“Sad changes have taken place in the last six years. Smith Daniel and four of his little Children have died, only six of us left, my Sister Catherine, Pris, Tom, and little Smith who was born six months after his Fathers (sic) death. We had no one to protect and fight for us during the war: the anxiety and trouble we passed through is pass (sic) discription (sic), all of our property taken from us, one hundred and sixty five horses and mules taken from us, three steame (sic) gins, three thousand bals (sic) of cotton burnt at one time. Our hous (sic) searched about twenty times; Grant made this his headquarters for two days and then made our house a Hospital. Had between (sic) foure (sic) and five hundred wounded in the house at one time they would not suffer us to leave the house; aloud (sic) us four rooms in the third story.
Our cook, cookes (sic) our meals out at her house, and brough (sic) it in a waiter from day to day until they left here, The smell from their wounds was very offensive we could hardly bear it. They made our yard their burying grond (sic). If we made any complaint, they would threaten to burn our house, so we had to bear it patiently.
We feel thankful that our house and lands have been saved to us we can rent out or lease our plantation so that we will be able to live comfortably.”
Yet it would seem that at least in small ways here and there, Mrs. Daniell was able keep up the auspices of her former life, entertaining guests and keeping house.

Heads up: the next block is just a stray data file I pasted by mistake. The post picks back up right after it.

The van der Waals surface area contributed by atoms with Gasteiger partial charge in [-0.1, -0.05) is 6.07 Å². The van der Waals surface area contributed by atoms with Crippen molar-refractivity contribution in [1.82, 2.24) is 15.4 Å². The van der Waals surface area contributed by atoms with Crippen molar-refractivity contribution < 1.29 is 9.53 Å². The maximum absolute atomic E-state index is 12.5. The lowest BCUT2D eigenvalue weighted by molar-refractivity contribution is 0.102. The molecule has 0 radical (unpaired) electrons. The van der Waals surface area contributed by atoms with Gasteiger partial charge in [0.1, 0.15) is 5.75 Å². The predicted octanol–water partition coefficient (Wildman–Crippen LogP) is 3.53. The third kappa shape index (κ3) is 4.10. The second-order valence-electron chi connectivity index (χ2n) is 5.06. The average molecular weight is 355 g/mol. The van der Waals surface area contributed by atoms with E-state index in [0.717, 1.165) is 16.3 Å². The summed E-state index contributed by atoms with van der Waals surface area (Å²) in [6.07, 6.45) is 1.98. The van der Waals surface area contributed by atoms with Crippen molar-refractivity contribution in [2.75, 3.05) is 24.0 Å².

It was in these years, when Mark Twain was spending his days as a river boat captain along the Mississippi that he came to visit the widow Daniell’s mansion at Bruinsburg. As the story goes, he marveled from atop the cupola as he watched the steamboats pass along on the river. In his book “Life on the Mississippi” he remarked that Windsor struck him as more of a university than a home, due to its grandeur.
And just as she had before, Catherine continued to entertain friends in her home and this was exactly her plan on February 17, 1890. She was expecting guests that evening but needed first to make a quick trip to the post office. She left early that morning and as she returned home, she noticed smoke. As her wagon rounded the bend, she discovered her beloved Windsor was aflame. Neighbors rushed to area to find the cause and to try and stop it, but it had become so engulfed, efforts to thwart the blaze were hopeless.
They found a despondent Catherine, crying under an oak tree nearby, as she watched her home and everything in it turned to ash. Within a few short hours, this palatial home that took more than 2 years to build had burned from the top down. The only survivors were some pieces of fine china, 23 of Windsors columns, balustrades, and iron stairs. It was later discovered that, during a house party on February 17, 1890, a guest left a lighted cigar on the upper balcony.
A local newspaper reported on February 21, 1890: